Region I also includes a four-language "fugal" section featuring the voices of Stockhausen and his studio assistants David Johnson and Mesías Maiguashca. They speak variations on the colour "red". Stockhausen did not choose a political orientation, but rather used an enumeration of colours from the Artist's Water Colours catalogue from the English art supply company Windsor and Newton [ sic ], and Johnson concludes the section by naming the company out loud. [13]

Stockhausen originally planned to compose "many more" regions, creating a much longer work. He had collected 137 anthems, of which only 40 are used in the four extant parts, [14] and had organised materials for two further regions, according to contemporary reports: [15] [16]

Stockhausen's original vision for the piece was also much freer. He referred to it as a work "for radio, television, opera, ballet, recording, concert hall, church, out of doors..." in his original program note. He added, "The work is composed in such a way that different scenarios or libretti for films, operas, ballets could be written to the music."

Performance practice

In the printed score, Stockhausen wrote, "The order of the characteristic sections and the total duration are variable. Depending on the dramatic requirement, Regions may be extended, added or omitted." [17] However, in a text written on 18 March 1991 Stockhausen withdrew this option. [18]

Stockhausen also withdrew the soloist version of Hymnen after receiving recordings of it from ensembles that displayed "arbitrary confusion and unembarrassed lack of taste". [19]

The original conception for the version of the Third Region with orchestra was that the musicians should be so familiar with the sounds on the tape that they could react spontaneously by ear during the performance. After years of futile attempts, Stockhausen found it necessary because of limitations on rehearsal time to write out cue notes in the orchestral parts, and even then sometimes found the musicians were playing in the wrong places, because they were not paying attention to the tape: "The musicians improvise with the material that is written, even though they ought to be relying on their ears." [20]

Reception

Notwithstanding Stockhausen's planned but unrealised fifth region, composer Konrad Boehmer, a staunch Marxist, castigated Hymnen on political grounds, claiming that its use of anthems primarily from capitalist and fascist nations presents "emblems" indicating the composer's political alignment. [21] He calls the utopian realm of Hymunion "irrational petty-bourgeois supra-nationality". [22]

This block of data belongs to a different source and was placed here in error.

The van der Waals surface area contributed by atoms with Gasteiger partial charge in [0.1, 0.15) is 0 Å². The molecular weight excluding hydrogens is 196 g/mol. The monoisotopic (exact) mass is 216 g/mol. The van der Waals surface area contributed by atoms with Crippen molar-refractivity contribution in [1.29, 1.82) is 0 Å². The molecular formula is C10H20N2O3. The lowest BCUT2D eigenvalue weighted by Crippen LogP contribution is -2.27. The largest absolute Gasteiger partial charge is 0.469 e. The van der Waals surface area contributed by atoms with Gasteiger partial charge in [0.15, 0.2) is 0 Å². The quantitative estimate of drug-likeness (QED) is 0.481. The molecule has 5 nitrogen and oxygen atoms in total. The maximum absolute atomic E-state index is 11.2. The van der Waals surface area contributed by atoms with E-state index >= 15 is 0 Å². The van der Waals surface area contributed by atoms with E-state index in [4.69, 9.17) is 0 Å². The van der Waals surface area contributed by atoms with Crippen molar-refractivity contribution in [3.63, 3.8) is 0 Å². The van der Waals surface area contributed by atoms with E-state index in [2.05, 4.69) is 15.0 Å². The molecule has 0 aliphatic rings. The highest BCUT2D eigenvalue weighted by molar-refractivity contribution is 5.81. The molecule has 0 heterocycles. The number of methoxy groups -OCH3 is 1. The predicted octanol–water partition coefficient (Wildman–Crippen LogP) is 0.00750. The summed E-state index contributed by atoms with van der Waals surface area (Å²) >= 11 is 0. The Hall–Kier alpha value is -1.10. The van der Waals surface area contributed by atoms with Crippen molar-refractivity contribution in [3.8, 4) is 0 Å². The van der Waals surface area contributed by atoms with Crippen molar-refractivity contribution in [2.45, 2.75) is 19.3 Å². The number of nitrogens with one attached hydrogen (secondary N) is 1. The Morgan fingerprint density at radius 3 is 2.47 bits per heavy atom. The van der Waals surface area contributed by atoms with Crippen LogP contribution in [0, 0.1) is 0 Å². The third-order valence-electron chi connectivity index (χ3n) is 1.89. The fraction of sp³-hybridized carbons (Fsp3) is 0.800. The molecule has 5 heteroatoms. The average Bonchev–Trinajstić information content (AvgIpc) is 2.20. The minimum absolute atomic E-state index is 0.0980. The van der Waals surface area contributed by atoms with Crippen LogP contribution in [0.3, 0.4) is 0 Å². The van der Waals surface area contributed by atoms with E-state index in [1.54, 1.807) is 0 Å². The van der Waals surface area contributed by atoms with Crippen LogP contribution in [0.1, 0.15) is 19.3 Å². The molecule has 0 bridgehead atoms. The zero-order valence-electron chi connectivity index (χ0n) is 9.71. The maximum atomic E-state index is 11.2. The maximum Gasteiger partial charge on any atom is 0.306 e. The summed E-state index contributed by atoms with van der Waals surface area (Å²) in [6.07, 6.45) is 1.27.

Robin Maconie, on the contrary, regards any apparent political message as superficial, with less significance for younger audiences than for listeners who remember the student uprisings, Viet Nam, and other issues of mass protest from the time when Hymnen was composed, holding that the musical meaning of Stockhausen's chosen material is not what those sounds might represent, but what they are acoustically. [14]

Johannes Fritsch calls Hymnen a "masterpiece", comparable to Beethoven's Missa solemnis , Mahler's Eighth Symphony, and Schoenberg's Moses und Aron . [23] Maconie concurs, while pointing out that the conventional symphony's reliance on instruments and tempos (as points of reference), and on themes and key changes (as variables) are replaced in Hymnen with the anthems and with "ways of hearing", respectively. These ways of hearing include the discovery of highly accelerated events in the midst of very slow ones, or elements of stasis in a context of extreme turbulence; sometimes the anthems are only glimpsed, or become hidden, are overlaid, or broken into fragments and recombined. The result can be interpreted as "a magisterial response from the German musical and intellectual tradition to a US cold war agenda of speech recognition and translation", that at the same time "comprehensively addresses the same underlying issues of melody synthesis by interpolation and substitution programming". [24]

Discography

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References

  1. 1 2 Stockhausen 1971, p. 96.
  2. Kurtz 1992, pp. 170–171, 186–187.
  3. Schonberg 1971a.
  4. Schonberg 1971b.
  5. Heyworth 1971.
  6. Stockhausen 1978, pp. 85–87.
  7. Anon. 1972.
  8. Loomis 1972.
  9. Morgan 1972.
  10. Stockhausen 1978, pp. 100–105.
  11. Harvey 1975, p. 707.
  12. Stockhausen 1971, p. 97.
  13. Stockhausen 1995, pp. 163–164.
  14. 1 2 Maconie 2005, p. 275.
  15. Schwinger 1967, p. 143.
  16. Lichtenfeld 1968, p. 70.
  17. Stockhausen 1968, p. viii.
  18. Stockhausen 1998a, p. 95.
  19. Stockhausen 1995, p. 185.
  20. Varga 2013, p. 61.
  21. Boehmer 1970, p. 137.
  22. Boehmer 1970, p. 140.
  23. Fritsch 1976, p. 262.
  24. Maconie 2005, pp. 278, 280.

Sources

Further reading